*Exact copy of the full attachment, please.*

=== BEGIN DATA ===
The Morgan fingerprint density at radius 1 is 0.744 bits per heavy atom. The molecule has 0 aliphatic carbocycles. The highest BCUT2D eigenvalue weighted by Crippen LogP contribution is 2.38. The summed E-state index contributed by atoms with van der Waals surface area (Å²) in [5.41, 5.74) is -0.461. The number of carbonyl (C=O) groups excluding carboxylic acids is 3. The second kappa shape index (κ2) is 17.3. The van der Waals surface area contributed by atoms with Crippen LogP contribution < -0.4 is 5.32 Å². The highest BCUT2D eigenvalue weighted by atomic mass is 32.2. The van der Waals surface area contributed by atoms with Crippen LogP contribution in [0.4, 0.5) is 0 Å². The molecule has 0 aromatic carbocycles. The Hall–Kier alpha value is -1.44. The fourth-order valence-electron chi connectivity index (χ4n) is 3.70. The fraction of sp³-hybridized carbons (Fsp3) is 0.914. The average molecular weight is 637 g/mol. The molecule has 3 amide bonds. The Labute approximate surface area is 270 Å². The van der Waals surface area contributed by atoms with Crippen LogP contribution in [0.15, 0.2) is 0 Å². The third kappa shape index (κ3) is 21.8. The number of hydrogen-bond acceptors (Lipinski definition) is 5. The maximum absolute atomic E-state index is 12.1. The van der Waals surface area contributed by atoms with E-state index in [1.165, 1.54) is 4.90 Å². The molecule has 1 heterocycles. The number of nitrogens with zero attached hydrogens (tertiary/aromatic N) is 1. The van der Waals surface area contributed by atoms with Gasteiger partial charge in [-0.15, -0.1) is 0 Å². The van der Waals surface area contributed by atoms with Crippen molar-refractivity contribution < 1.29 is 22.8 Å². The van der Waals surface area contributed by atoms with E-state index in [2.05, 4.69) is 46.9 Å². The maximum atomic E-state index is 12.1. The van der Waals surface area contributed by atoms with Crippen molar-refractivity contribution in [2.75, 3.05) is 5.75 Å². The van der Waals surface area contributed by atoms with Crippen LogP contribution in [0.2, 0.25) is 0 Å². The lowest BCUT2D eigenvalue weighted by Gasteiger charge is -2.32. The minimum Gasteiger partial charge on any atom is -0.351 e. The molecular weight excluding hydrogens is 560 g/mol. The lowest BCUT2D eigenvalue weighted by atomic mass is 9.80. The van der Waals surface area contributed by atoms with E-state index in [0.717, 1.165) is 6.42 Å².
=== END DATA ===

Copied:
The Morgan fingerprint density at radius 1 is 0.744 bits per heavy atom. The molecule has 0 aliphatic carbocycles. The highest BCUT2D eigenvalue weighted by Crippen LogP contribution is 2.38. The summed E-state index contributed by atoms with van der Waals surface area (Å²) in [5.41, 5.74) is -0.461. The number of carbonyl (C=O) groups excluding carboxylic acids is 3. The second kappa shape index (κ2) is 17.3. The van der Waals surface area contributed by atoms with Crippen LogP contribution < -0.4 is 5.32 Å². The highest BCUT2D eigenvalue weighted by atomic mass is 32.2. The van der Waals surface area contributed by atoms with Crippen LogP contribution in [0.4, 0.5) is 0 Å². The molecule has 0 aromatic carbocycles. The Hall–Kier alpha value is -1.44. The fourth-order valence-electron chi connectivity index (χ4n) is 3.70. The fraction of sp³-hybridized carbons (Fsp3) is 0.914. The average molecular weight is 637 g/mol. The molecule has 3 amide bonds. The Labute approximate surface area is 270 Å². The van der Waals surface area contributed by atoms with Crippen LogP contribution in [0.15, 0.2) is 0 Å². The third kappa shape index (κ3) is 21.8. The number of hydrogen-bond acceptors (Lipinski definition) is 5. The maximum absolute atomic E-state index is 12.1. The van der Waals surface area contributed by atoms with E-state index in [1.165, 1.54) is 4.90 Å². The molecule has 1 heterocycles. The number of nitrogens with zero attached hydrogens (tertiary/aromatic N) is 1. The van der Waals surface area contributed by atoms with Gasteiger partial charge in [-0.15, -0.1) is 0 Å². The van der Waals surface area contributed by atoms with Crippen molar-refractivity contribution < 1.29 is 22.8 Å². The van der Waals surface area contributed by atoms with E-state index in [2.05, 4.69) is 46.9 Å². The maximum atomic E-state index is 12.1. The van der Waals surface area contributed by atoms with Crippen molar-refractivity contribution in [2.75, 3.05) is 5.75 Å². The van der Waals surface area contributed by atoms with Crippen LogP contribution in [0.2, 0.25) is 0 Å². The lowest BCUT2D eigenvalue weighted by Gasteiger charge is -2.32. The minimum Gasteiger partial charge on any atom is -0.351 e. The molecular weight excluding hydrogens is 560 g/mol. The lowest BCUT2D eigenvalue weighted by atomic mass is 9.80. The van der Waals surface area contributed by atoms with E-state index in [0.717, 1.165) is 6.42 Å².